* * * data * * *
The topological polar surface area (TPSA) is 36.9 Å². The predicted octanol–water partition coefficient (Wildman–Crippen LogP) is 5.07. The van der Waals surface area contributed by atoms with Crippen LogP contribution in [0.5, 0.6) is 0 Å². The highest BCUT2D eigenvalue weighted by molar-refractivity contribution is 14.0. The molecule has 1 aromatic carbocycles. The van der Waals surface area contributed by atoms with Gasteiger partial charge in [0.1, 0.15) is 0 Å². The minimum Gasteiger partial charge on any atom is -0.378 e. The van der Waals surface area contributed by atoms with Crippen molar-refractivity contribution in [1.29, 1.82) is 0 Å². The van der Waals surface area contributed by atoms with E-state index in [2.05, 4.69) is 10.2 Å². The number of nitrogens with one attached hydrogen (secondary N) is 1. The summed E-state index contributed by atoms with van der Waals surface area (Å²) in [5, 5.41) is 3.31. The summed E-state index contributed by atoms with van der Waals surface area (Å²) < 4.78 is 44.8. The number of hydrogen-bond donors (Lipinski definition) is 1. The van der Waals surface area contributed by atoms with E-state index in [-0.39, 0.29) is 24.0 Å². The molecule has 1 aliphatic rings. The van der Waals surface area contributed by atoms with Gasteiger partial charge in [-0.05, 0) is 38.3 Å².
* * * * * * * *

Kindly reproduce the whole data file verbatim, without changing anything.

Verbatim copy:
The topological polar surface area (TPSA) is 36.9 Å². The predicted octanol–water partition coefficient (Wildman–Crippen LogP) is 5.07. The van der Waals surface area contributed by atoms with Crippen LogP contribution in [0.5, 0.6) is 0 Å². The highest BCUT2D eigenvalue weighted by molar-refractivity contribution is 14.0. The molecule has 1 aromatic carbocycles. The van der Waals surface area contributed by atoms with Gasteiger partial charge in [0.1, 0.15) is 0 Å². The minimum Gasteiger partial charge on any atom is -0.378 e. The van der Waals surface area contributed by atoms with Crippen molar-refractivity contribution in [1.29, 1.82) is 0 Å². The van der Waals surface area contributed by atoms with E-state index in [2.05, 4.69) is 10.2 Å². The number of nitrogens with one attached hydrogen (secondary N) is 1. The summed E-state index contributed by atoms with van der Waals surface area (Å²) in [5, 5.41) is 3.31. The summed E-state index contributed by atoms with van der Waals surface area (Å²) < 4.78 is 44.8. The number of hydrogen-bond donors (Lipinski definition) is 1. The van der Waals surface area contributed by atoms with E-state index in [-0.39, 0.29) is 24.0 Å². The molecule has 1 aliphatic rings. The van der Waals surface area contributed by atoms with Gasteiger partial charge in [-0.05, 0) is 38.3 Å².